I was struck by the "waiting" period in this section- specifically Chapter 4. Waiting and surviving versus traveling and surviving seem to evoke entirely different emotions and reactions. This shows in the way the days are described as well as the men's journal entries.
While waiting on the island Greenstreet said: "so passes another goddam rotten day" (205). This is in contrast to a day on the ice about a month in to their voyage: "one of the finest days we have ever had... a pleasure to be alive" (87). This is also written by Greenstreet.
What caused this extreme difference? Is it the act of movement and striving for a goal that creates positivity or was it simply that the lifestyle still had novelty. Perhaps, waiting versus moving towards a goal was the big difference. Just sitting and trying to survive with rescue out of your control is perhaps what causes the stark difference in attitude. Having a goal and hope may drive a hopeless situation forward but stagnancy and dependence will crush ambition and the attempt to remain positive.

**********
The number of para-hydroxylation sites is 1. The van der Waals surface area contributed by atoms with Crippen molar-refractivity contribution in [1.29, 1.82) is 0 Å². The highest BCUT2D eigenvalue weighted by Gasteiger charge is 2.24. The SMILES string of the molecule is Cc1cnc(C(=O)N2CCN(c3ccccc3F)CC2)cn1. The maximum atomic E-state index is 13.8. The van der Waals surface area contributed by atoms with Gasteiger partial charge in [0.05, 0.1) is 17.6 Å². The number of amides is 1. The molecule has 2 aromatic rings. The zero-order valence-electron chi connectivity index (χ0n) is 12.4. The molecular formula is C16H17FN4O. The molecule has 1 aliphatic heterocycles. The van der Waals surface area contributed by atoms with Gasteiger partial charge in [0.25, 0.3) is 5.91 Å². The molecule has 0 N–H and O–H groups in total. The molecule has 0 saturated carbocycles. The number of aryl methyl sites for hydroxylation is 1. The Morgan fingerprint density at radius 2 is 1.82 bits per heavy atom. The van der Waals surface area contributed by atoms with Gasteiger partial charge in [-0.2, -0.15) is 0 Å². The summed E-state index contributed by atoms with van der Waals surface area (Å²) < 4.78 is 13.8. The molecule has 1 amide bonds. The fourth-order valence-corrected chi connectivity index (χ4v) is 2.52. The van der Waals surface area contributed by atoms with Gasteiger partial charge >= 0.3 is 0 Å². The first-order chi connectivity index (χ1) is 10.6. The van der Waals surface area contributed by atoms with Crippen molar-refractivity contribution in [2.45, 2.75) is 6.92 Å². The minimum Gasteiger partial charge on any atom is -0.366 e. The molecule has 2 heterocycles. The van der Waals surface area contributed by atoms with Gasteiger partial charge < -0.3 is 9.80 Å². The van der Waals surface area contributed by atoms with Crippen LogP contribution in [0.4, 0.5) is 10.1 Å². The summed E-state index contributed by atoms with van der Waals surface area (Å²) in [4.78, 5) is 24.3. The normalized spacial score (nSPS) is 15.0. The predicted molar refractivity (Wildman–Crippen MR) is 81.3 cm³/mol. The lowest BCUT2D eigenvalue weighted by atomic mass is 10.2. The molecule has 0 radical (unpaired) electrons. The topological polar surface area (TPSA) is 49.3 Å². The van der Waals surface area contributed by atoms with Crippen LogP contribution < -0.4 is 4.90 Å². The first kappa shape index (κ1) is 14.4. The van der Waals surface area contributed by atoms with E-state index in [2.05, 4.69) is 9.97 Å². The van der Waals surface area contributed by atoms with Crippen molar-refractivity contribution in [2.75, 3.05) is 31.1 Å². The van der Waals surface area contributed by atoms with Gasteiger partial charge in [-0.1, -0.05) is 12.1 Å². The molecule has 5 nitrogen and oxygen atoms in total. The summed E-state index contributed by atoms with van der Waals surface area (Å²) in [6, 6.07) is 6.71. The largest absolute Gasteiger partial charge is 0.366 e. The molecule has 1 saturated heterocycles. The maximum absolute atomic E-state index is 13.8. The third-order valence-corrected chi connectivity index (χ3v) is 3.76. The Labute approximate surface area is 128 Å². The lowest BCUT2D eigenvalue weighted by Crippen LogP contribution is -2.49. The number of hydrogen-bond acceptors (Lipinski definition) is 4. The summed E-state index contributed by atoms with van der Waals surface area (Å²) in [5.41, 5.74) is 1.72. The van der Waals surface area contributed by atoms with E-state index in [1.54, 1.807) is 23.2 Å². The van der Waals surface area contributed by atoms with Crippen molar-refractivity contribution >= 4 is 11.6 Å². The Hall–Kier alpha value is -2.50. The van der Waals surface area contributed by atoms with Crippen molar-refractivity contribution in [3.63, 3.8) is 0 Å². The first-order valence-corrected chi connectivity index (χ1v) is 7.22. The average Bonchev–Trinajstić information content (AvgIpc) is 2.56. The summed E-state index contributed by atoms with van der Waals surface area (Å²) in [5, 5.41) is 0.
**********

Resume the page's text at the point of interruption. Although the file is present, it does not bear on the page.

I was trying to imagine myself in this situation and what I would do. I picture myself trying to regain strength by doing push ups and jumping jacks and doing riddles and playing cards- but I also realized that I cannot even fathom myself ever being in such a dire situation so I really can't pretend that I would be in better spirits and/or health... how have none of them gone crazy?
Trial by patience indeed...